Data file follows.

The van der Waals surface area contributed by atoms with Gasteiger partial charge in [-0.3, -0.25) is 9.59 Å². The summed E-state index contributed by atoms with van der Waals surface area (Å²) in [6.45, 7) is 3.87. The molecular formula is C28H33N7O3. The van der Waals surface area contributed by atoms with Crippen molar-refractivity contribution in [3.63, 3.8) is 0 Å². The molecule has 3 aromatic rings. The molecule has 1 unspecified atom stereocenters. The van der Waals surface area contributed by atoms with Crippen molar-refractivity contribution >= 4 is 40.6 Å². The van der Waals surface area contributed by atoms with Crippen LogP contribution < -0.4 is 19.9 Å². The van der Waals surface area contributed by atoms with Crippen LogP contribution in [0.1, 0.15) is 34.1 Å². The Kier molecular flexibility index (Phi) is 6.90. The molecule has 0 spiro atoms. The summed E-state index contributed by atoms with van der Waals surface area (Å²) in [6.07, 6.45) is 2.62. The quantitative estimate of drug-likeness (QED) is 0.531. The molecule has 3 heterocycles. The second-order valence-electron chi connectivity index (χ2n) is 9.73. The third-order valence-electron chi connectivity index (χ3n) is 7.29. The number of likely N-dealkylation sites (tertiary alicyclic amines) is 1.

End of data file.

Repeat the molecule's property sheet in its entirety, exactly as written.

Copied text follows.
The van der Waals surface area contributed by atoms with Gasteiger partial charge in [-0.3, -0.25) is 9.59 Å². The summed E-state index contributed by atoms with van der Waals surface area (Å²) in [6.45, 7) is 3.87. The molecular formula is C28H33N7O3. The van der Waals surface area contributed by atoms with Crippen molar-refractivity contribution in [3.63, 3.8) is 0 Å². The molecule has 3 aromatic rings. The molecule has 1 unspecified atom stereocenters. The van der Waals surface area contributed by atoms with Crippen molar-refractivity contribution >= 4 is 40.6 Å². The van der Waals surface area contributed by atoms with Crippen LogP contribution < -0.4 is 19.9 Å². The van der Waals surface area contributed by atoms with Crippen LogP contribution in [0.1, 0.15) is 34.1 Å². The Kier molecular flexibility index (Phi) is 6.90. The molecule has 0 spiro atoms. The summed E-state index contributed by atoms with van der Waals surface area (Å²) in [6.07, 6.45) is 2.62. The quantitative estimate of drug-likeness (QED) is 0.531. The molecule has 3 heterocycles. The second-order valence-electron chi connectivity index (χ2n) is 9.73. The third-order valence-electron chi connectivity index (χ3n) is 7.29. The number of likely N-dealkylation sites (tertiary alicyclic amines) is 1.